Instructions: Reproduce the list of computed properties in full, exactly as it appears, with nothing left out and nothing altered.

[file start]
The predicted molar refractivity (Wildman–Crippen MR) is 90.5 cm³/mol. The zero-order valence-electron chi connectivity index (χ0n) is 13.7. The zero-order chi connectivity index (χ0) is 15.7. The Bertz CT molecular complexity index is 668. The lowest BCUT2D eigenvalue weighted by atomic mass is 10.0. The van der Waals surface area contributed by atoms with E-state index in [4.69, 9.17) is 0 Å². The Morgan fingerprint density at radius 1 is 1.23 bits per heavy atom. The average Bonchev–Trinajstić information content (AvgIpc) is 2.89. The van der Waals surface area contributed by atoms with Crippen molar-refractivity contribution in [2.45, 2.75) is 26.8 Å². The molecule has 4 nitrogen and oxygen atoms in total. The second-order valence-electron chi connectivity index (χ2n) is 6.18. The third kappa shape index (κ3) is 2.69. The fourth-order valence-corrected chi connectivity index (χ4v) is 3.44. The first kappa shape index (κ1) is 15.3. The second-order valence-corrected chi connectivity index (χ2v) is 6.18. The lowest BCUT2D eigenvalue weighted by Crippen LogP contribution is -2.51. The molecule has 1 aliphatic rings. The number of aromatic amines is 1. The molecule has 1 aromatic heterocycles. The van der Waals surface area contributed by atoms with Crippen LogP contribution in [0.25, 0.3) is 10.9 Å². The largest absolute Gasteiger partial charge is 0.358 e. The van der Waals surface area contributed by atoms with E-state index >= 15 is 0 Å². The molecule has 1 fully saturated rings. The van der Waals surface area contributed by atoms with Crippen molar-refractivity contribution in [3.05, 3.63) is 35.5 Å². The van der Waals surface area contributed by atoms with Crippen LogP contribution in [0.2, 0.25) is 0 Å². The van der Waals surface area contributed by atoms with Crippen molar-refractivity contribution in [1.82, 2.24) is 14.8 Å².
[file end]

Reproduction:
The predicted molar refractivity (Wildman–Crippen MR) is 90.5 cm³/mol. The zero-order valence-electron chi connectivity index (χ0n) is 13.7. The zero-order chi connectivity index (χ0) is 15.7. The Bertz CT molecular complexity index is 668. The lowest BCUT2D eigenvalue weighted by atomic mass is 10.0. The van der Waals surface area contributed by atoms with E-state index in [4.69, 9.17) is 0 Å². The Morgan fingerprint density at radius 1 is 1.23 bits per heavy atom. The average Bonchev–Trinajstić information content (AvgIpc) is 2.89. The van der Waals surface area contributed by atoms with Crippen molar-refractivity contribution in [2.45, 2.75) is 26.8 Å². The molecule has 4 nitrogen and oxygen atoms in total. The second-order valence-electron chi connectivity index (χ2n) is 6.18. The third kappa shape index (κ3) is 2.69. The fourth-order valence-corrected chi connectivity index (χ4v) is 3.44. The first kappa shape index (κ1) is 15.3. The second-order valence-corrected chi connectivity index (χ2v) is 6.18. The lowest BCUT2D eigenvalue weighted by Crippen LogP contribution is -2.51. The molecule has 1 aliphatic rings. The number of aromatic amines is 1. The molecule has 1 aromatic heterocycles. The van der Waals surface area contributed by atoms with Crippen LogP contribution in [0.25, 0.3) is 10.9 Å². The largest absolute Gasteiger partial charge is 0.358 e. The van der Waals surface area contributed by atoms with E-state index >= 15 is 0 Å². The molecule has 1 fully saturated rings. The van der Waals surface area contributed by atoms with Crippen molar-refractivity contribution in [3.05, 3.63) is 35.5 Å². The van der Waals surface area contributed by atoms with Crippen LogP contribution in [0.2, 0.25) is 0 Å². The van der Waals surface area contributed by atoms with Crippen molar-refractivity contribution in [1.82, 2.24) is 14.8 Å².